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Winter Issue, 2019
An Academy of Management Interest Group
 
A community engaged in interdisciplinary theoretical & applied research & pedagogy related to the relevance and relationship of spirituality and religion in management

 

The MSR Hall of Fame presents:

Charles Tackney, PhD.


Please introduce yourself? 

Greetings from Copenhagen, Copenhagen Business School, and Denmark. I’m typing this in the “in-between” year of the MSR leadership track, having been the Scholarly Program chair last year and anticipating the role of MSR Interest Group chair for a year this coming August, after the conference ends. I came to MSR because of the implications of my research in industrial relations. It is a curious, even odd set of developments, but goes to show what happens if a social scientist just follows the data, reflects on findings, and tries to contribute. 

In the early 1990s, I was doing dissertation field work in a machine tools firm in Nagoya, Japan, trying to resolve a long-standing research issue: does lifetime employment (終身雇用) exist or not? Economists tended to say no, sociologists yes. I found a court case about the firm that overturned a firing because, as the judge wrote, “Lifetime employment is our nation’s labor relations tradition.” One great irony in this finding is that the U.S. and Japan share nearly identical labor legislation texts, but U.S. labor law has never had a judge craft a decision like this in that singular private sector nation of “at will” employ.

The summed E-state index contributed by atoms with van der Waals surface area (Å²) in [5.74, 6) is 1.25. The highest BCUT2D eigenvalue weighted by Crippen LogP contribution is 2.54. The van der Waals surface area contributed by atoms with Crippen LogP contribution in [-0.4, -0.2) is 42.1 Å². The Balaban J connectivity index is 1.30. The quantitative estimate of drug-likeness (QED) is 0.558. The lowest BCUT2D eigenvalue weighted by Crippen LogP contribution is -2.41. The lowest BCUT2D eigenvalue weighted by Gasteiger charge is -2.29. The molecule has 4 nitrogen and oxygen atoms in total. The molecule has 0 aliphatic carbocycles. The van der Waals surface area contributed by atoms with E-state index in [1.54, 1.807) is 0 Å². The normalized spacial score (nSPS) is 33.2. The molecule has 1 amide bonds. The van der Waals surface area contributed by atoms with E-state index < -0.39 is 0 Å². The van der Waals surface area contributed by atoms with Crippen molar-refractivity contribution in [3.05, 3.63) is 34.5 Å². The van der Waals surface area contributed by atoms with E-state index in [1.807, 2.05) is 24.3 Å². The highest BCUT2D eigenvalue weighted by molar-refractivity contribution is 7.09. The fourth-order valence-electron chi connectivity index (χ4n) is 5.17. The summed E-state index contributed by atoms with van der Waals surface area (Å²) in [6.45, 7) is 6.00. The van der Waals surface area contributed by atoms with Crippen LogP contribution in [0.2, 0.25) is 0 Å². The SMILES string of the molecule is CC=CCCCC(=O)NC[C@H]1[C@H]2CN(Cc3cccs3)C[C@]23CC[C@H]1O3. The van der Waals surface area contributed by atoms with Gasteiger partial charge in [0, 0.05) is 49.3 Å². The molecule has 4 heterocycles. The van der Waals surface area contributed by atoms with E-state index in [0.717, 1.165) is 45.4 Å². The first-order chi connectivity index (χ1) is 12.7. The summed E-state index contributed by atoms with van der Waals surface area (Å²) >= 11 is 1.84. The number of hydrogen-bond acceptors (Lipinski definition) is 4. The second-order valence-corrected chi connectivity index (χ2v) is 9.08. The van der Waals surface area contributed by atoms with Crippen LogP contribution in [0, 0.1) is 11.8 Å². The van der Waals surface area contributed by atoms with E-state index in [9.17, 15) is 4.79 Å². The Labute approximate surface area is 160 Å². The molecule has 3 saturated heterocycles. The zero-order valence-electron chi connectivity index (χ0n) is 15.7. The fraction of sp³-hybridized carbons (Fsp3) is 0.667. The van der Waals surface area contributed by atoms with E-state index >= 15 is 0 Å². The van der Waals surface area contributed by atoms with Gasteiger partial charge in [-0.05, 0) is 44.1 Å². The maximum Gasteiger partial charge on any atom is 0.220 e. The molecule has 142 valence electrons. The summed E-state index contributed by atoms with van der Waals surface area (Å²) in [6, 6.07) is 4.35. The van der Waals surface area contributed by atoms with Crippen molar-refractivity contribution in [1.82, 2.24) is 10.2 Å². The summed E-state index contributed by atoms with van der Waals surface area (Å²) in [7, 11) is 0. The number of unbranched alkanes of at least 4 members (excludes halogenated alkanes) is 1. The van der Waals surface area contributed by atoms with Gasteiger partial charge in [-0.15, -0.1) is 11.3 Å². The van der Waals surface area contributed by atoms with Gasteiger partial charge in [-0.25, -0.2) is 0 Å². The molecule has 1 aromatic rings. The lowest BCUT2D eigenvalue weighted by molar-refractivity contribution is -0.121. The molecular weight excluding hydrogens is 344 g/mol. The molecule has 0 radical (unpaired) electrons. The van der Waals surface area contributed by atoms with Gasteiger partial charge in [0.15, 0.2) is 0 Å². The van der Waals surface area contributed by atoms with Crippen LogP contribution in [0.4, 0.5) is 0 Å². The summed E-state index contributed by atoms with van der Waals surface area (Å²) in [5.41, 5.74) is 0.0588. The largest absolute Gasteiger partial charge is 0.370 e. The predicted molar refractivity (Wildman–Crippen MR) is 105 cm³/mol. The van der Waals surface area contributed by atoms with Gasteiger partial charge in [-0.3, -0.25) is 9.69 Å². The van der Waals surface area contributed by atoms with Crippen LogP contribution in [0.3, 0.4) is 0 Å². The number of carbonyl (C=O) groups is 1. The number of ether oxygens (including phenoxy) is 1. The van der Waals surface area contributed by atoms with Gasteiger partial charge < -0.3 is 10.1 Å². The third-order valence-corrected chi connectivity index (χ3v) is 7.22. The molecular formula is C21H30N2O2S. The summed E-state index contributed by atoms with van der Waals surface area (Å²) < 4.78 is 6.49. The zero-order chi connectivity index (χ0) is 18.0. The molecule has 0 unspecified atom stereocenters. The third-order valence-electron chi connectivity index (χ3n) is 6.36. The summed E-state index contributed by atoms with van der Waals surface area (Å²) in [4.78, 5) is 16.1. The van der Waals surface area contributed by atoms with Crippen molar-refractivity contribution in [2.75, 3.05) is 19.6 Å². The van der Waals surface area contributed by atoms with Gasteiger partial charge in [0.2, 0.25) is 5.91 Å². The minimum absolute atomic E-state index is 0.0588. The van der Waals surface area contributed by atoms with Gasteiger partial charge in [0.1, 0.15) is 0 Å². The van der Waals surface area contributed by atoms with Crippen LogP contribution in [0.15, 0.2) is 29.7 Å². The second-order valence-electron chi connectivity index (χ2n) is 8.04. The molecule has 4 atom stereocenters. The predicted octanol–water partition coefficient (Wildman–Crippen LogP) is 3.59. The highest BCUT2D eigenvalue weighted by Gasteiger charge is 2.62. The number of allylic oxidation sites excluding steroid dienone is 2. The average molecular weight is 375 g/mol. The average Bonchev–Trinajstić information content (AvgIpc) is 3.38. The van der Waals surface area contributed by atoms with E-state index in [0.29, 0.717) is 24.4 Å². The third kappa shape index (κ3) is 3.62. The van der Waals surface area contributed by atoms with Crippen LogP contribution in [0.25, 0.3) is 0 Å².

Law derives from assertions about the nature of culture, society, and markets, and the civil arrangements of power concerning these assertions. Japan’s adaptive appropriation of European and certain US approaches to law – both legislation and judicial reasoning - reflects a fascinating self-evangelization of their workplace. Japan is not known to be a Christian nation historically. However, the adapted assertions that define their post-World War II workplace come from a complex influence of European and U.S. Judeo-Christian judicial interpretations, not the U.S. legislation. Once this point is grasped, the potential implications for the modern workplace, particularly the U.S. workplace of “at will” employment, cascade – like watching a waterfall of notions in the mind. Dealing with that waterfall brought me to MSR within the Academy. 

What do you consider your greatest professional accomplishment so far?